I was going to tell a story here because it might raise some questions ... this is a rather nice photograph of some children in the gym, and I was just saying to Lisa, there are only 4 or 5 children there, and I can literally remember, again as an observer, all I did, I didn't control, I didn't say 'no, you can't do that', that wasn't allowed. There could sometimes be 30 or 40 children in that gym and some of them would be climbing ropes, some of them would be swinging and they didn't have an accident, because they were aware, something I am afraid a lot of our children aren't today. But the story I also want to tell you is a little girl, who I had worked in the nurseries, and when they were considered to be fairly sort of safe on their feet and able to cope with the world, they came out of the nurseries and they would be allowed to go round, and this little girl, I remember her very well because she was called Stella, and the first day she came into the gym, and she went up the bars and she went about 4 steps up and she came down. And this went on for, I think at least an hour, and by the end of the hour she was going to the top. To me it was an example, I had known her since she was quite small, of experiencing the world and discovering what she could do and how she could do it, so 1 or 2 steps, 3 or 4, 5 or 6 until she was at the top. No-one saying 'no, no, don't do this', and Mummy being there ready to grab her and ... anxious she might fall, and all the things we might do as mums, she discovered her own world, and I think, to me it's very much a picture of Peckham.

LC That was both a sort of, I suppose it wasn't a pre-existing theory of learning, was it, it was a kind of discovery that people, children particularly, because of the amount of freedom, if I understand it rightly, they were able to do that thing that kids do, of going for something when they were ready to go for it ...

HT Absolutely, yes

LC ... I mean that strikes me as the genius of Peckham, for adults as well, that you didn't have to take an offer when you weren't ready for that, but when you kind of wanted to do that thing, you could do it and do it and do it and do it, so you could ride a bike and ride a bike and fall off, and so that was true in the school and that was ...

HT Well again, I'd like to say the school because I did have a period in the school, again as an observer, but sort of I did help, and this was fascinating because there was certain things the children all did together, there would be certain times when we would sit and read stories or they would be singing songs, but when they were doing ... school was from 3 to 7 years old, if a child started writing and was enjoying writing, they might write for the whole morning, nobody would say, 'now we are moving on', or they might do maths or they might do nothing, nobody pressurised them, now I found that very interesting, I think schools and education have gone through a lot of different ideas and still are. Now, in my older age, I do in fact go back to school and I read to kids, but I am fascinated how different the school today is from the in between Peckhams, because they sit on the floor and the teachers talk to them and they do go around and choose, but for all that they are, to a certain extent, disciplined, 'we are doing this today', or 'we are doing that today', you know, but there is much more freedom. Some people think children have too much freedom now, that's for you to decide ... but certainly there they had freedom, but they did learn to make very good choices, yes, appetite for learning.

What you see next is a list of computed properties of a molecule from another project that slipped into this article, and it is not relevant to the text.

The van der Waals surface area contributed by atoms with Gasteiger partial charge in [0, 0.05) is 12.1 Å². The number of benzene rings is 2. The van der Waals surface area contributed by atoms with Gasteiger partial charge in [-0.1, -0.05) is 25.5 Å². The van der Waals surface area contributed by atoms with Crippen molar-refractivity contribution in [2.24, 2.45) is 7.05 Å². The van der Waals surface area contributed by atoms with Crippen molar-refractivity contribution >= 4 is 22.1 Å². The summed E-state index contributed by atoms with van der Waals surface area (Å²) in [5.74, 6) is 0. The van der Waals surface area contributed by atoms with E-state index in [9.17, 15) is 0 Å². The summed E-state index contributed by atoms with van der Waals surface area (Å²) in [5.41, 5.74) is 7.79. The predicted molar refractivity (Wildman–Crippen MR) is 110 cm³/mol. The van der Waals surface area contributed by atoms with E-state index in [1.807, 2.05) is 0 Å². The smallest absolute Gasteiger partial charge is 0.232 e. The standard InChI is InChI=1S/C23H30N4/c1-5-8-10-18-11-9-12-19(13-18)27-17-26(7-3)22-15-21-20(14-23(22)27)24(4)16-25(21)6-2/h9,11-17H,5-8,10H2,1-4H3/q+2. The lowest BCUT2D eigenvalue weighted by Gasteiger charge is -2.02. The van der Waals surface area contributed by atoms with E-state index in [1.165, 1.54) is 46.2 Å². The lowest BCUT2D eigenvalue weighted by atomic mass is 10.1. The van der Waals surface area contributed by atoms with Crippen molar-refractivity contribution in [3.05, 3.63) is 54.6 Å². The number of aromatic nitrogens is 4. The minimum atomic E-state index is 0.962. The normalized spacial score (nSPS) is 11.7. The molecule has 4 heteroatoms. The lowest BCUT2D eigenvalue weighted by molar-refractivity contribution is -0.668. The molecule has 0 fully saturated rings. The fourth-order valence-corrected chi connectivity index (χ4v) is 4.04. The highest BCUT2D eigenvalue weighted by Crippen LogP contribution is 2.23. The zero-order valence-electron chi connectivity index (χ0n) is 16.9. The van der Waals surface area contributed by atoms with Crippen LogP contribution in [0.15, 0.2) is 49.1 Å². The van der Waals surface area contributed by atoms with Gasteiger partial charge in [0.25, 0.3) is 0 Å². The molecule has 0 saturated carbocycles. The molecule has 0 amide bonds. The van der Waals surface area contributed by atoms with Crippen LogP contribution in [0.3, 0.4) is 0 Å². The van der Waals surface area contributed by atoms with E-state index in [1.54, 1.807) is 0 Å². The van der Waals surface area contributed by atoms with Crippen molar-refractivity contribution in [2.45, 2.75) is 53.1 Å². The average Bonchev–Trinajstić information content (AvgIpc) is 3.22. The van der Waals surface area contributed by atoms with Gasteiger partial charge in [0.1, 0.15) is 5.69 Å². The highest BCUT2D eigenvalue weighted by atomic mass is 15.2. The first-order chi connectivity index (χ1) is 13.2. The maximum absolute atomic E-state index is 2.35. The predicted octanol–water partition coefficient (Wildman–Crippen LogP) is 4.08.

LC And it's interesting when we show the pictures and we will put more round in a minute, people often remark on this must be pre health and safety, so the children the in gym, you may notice are swinging from ropes, so they are using the gym equipment the way they want to use it, there isn't like a given series of exercises for them to do. The school, as I understand it, grew out of the community, so I should have said that there was an intergenerational environment, so particularly focused on young parents, I suppose, so there was a nursery where parents could learn how to look after young children, but also was a crèche, but when those children got to school age, the parents said this is a great shame that they are going into such a different environment, they're centre babies, and so they asked to open a school, and ?? said if you want to do it, you do it, and so a school was opened, and the school actually survived the closing of the centre, it went on ... that, for me, was one of the pieces of evidence that a self organising community had begun to grow out of this quite tight framework.